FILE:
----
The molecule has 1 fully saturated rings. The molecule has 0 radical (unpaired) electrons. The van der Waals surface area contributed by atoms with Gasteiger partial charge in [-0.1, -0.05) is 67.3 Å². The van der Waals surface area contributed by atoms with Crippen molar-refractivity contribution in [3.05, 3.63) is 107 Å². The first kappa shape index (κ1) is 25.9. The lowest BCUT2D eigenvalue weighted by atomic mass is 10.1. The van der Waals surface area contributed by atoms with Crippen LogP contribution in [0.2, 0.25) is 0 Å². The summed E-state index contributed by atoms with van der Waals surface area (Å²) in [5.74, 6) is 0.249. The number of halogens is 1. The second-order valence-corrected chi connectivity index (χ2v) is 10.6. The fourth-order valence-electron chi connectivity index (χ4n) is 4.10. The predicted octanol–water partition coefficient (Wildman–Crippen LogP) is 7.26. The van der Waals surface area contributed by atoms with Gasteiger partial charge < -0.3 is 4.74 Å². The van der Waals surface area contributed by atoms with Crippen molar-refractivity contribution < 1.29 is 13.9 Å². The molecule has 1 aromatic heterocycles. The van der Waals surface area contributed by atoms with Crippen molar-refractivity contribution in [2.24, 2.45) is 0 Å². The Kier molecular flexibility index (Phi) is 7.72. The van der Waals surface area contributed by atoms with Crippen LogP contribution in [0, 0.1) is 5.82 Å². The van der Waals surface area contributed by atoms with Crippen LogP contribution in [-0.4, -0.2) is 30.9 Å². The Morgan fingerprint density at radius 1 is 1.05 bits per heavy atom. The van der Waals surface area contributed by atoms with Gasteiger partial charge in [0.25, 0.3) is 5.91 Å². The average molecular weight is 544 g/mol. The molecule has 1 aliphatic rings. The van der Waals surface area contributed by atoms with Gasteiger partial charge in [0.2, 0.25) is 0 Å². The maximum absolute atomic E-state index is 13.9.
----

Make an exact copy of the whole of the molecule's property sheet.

The molecule has 1 fully saturated rings. The molecule has 0 radical (unpaired) electrons. The van der Waals surface area contributed by atoms with Gasteiger partial charge in [-0.1, -0.05) is 67.3 Å². The van der Waals surface area contributed by atoms with Crippen molar-refractivity contribution in [3.05, 3.63) is 107 Å². The first kappa shape index (κ1) is 25.9. The lowest BCUT2D eigenvalue weighted by atomic mass is 10.1. The van der Waals surface area contributed by atoms with Crippen LogP contribution in [0.2, 0.25) is 0 Å². The summed E-state index contributed by atoms with van der Waals surface area (Å²) in [5.74, 6) is 0.249. The number of halogens is 1. The second-order valence-corrected chi connectivity index (χ2v) is 10.6. The fourth-order valence-electron chi connectivity index (χ4n) is 4.10. The predicted octanol–water partition coefficient (Wildman–Crippen LogP) is 7.26. The van der Waals surface area contributed by atoms with Gasteiger partial charge < -0.3 is 4.74 Å². The van der Waals surface area contributed by atoms with Crippen molar-refractivity contribution < 1.29 is 13.9 Å². The molecule has 1 aromatic heterocycles. The van der Waals surface area contributed by atoms with Crippen molar-refractivity contribution in [2.24, 2.45) is 0 Å². The Kier molecular flexibility index (Phi) is 7.72. The van der Waals surface area contributed by atoms with Crippen LogP contribution in [0, 0.1) is 5.82 Å². The van der Waals surface area contributed by atoms with Crippen LogP contribution in [-0.4, -0.2) is 30.9 Å². The Morgan fingerprint density at radius 1 is 1.05 bits per heavy atom. The van der Waals surface area contributed by atoms with Gasteiger partial charge in [0.25, 0.3) is 5.91 Å². The average molecular weight is 544 g/mol. The molecule has 1 aliphatic rings. The van der Waals surface area contributed by atoms with Gasteiger partial charge in [0.2, 0.25) is 0 Å². The maximum absolute atomic E-state index is 13.9.